Weekly Standard editor Fred Barnes writes that Bush needs a staff shakeup. His suggestions: Condi as VP, Lieberman as Secretary of State, Cheney as Sec Def, Dan Senor as White House Press Secretary, Zalmay Khalilzad as National Security Adviser, and switching Ken Mehlman and Karl Rove’s jobs.
97. Number of days the House of Representatives is scheduled to be in session this year. USA Today notes that’s “fewer days than the Congress Harry Truman labeled as ‘do-nothing’ during his 1948 re-election campaign.”
The San Diego Tribune digs into the fundraising activities of Rep. John Doolittle’s (R-CA) wife. Julie Doolittle’s Sierra Dominion Financial Solutions, launched in March 2001, right after her husband got his seat on the Appropriations Committee. Doolittle had only three clients: Jack Abramoff’s law firm, Abramoff’s restaurant, and the Korean-U.S. Exchange Council, founded by Tom DeLay’s (R-TX) former chief of staff.
How many contractors does it take to cleanup after Katrina? Four, sometimes five or six, according to Reuters. The burgeoning bureaucracy of contractors explains why cleanup costs continue to swell.
Outsourcing our intelligence services. The Washington Post writes that the U.S. government is increasingly relying on contractors to carry out intelligence duties. As a result, government agencies lose control over those doing this sensitive work and instill profit-making motives into the work being done.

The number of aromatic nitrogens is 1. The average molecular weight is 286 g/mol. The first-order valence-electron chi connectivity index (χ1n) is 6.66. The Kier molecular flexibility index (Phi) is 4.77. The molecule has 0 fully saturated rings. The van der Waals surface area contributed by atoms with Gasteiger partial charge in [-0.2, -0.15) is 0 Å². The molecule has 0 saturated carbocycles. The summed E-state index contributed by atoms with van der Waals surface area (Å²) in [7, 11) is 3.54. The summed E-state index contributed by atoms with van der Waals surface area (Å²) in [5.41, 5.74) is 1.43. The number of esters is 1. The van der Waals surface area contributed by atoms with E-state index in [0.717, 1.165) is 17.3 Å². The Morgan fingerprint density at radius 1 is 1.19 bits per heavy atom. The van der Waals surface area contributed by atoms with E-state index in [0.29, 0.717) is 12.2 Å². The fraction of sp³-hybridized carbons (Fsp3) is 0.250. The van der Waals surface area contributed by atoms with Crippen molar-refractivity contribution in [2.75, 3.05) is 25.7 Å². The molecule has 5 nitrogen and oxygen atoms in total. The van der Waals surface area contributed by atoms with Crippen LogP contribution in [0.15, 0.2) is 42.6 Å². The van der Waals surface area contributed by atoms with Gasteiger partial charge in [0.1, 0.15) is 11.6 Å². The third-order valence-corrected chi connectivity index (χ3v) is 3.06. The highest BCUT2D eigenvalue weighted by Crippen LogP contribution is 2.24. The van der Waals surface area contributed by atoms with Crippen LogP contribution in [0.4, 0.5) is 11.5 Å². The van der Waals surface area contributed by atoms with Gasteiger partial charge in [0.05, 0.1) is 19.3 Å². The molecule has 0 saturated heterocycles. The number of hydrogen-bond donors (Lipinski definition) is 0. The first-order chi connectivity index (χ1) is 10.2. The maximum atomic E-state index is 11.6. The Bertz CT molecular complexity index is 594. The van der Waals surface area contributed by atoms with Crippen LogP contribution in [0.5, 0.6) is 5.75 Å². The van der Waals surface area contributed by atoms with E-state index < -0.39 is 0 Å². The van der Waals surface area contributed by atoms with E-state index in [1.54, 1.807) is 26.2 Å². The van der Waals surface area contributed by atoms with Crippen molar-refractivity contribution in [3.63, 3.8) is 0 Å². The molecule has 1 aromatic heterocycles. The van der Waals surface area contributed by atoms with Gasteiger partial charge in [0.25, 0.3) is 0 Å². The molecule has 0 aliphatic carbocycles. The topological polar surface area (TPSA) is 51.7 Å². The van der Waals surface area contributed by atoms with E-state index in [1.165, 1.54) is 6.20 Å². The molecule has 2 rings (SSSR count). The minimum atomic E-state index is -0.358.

The D.C. Circuit Court of Appeals dealt a blow to the Bush administration last Friday when it said that the Environmental Protection Agency unlawfully exempted power plants from the Clean Air Act. In striking down the “new source review” rules, the court required industrial sites to upgrade their facilities.
State-owned Dubai International Capital’s $1.2 billion takeover of a U.K. company with U.S. plants that make military equipment is delayed while the Committee on Foreign Investment undertakes a 45-day investigation to review security concerns.
A Guardian investigation of the $23 billion “Development Fund for Iraq,” which consisted of “the proceeds of oil sales, frozen Iraqi bank accounts and seized Iraqi assets,” found that much of the money was “wasted, stolen or frittered away. The paper labeled it a “tragedy” for the Iraqi people and “one of the greatest financial scandals of all time.”
$35 Billion: The amount in fines corporations and individuals currently owe the federal government. Many of these fines are part of “large, highly publicized penalties for wrongdoing.” “White-collar crime cases account for the largest amount of uncollected debt.”
And finally: A subject dear to our hearts — Why older workers are paid way too much, and younger workers way too little.
What did we miss? Let us know in the comments section.